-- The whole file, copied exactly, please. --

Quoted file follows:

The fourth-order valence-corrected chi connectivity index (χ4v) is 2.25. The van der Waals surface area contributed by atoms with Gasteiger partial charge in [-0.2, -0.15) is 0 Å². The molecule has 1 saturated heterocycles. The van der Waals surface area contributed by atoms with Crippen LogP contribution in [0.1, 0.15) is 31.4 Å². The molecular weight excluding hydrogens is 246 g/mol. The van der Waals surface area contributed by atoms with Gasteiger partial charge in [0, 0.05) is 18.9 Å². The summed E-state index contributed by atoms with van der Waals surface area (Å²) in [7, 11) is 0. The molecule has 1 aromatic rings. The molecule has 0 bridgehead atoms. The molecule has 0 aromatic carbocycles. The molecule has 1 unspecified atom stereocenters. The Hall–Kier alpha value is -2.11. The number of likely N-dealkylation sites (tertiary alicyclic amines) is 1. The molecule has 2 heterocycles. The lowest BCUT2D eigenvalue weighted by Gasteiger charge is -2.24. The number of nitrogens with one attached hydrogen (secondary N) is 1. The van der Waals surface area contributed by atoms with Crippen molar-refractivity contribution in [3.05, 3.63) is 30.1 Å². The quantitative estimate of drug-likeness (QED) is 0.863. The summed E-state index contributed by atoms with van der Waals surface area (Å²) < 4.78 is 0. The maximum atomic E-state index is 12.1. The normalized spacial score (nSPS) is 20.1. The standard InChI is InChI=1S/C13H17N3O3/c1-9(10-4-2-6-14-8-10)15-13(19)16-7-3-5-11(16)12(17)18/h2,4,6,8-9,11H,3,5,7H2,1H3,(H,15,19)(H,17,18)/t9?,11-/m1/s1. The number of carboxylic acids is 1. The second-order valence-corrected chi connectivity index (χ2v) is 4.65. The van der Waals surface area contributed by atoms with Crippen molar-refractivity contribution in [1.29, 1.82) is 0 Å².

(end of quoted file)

The fourth-order valence-corrected chi connectivity index (χ4v) is 2.25. The van der Waals surface area contributed by atoms with Gasteiger partial charge in [-0.2, -0.15) is 0 Å². The molecule has 1 saturated heterocycles. The van der Waals surface area contributed by atoms with Crippen LogP contribution in [0.1, 0.15) is 31.4 Å². The molecular weight excluding hydrogens is 246 g/mol. The van der Waals surface area contributed by atoms with Gasteiger partial charge in [0, 0.05) is 18.9 Å². The summed E-state index contributed by atoms with van der Waals surface area (Å²) in [7, 11) is 0. The molecule has 1 aromatic rings. The molecule has 0 bridgehead atoms. The molecule has 0 aromatic carbocycles. The molecule has 1 unspecified atom stereocenters. The Hall–Kier alpha value is -2.11. The number of likely N-dealkylation sites (tertiary alicyclic amines) is 1. The molecule has 2 heterocycles. The lowest BCUT2D eigenvalue weighted by Gasteiger charge is -2.24. The number of nitrogens with one attached hydrogen (secondary N) is 1. The van der Waals surface area contributed by atoms with Crippen molar-refractivity contribution in [3.05, 3.63) is 30.1 Å². The quantitative estimate of drug-likeness (QED) is 0.863. The summed E-state index contributed by atoms with van der Waals surface area (Å²) < 4.78 is 0. The maximum atomic E-state index is 12.1. The normalized spacial score (nSPS) is 20.1. The standard InChI is InChI=1S/C13H17N3O3/c1-9(10-4-2-6-14-8-10)15-13(19)16-7-3-5-11(16)12(17)18/h2,4,6,8-9,11H,3,5,7H2,1H3,(H,15,19)(H,17,18)/t9?,11-/m1/s1. The number of carboxylic acids is 1. The second-order valence-corrected chi connectivity index (χ2v) is 4.65. The van der Waals surface area contributed by atoms with Crippen molar-refractivity contribution in [1.29, 1.82) is 0 Å².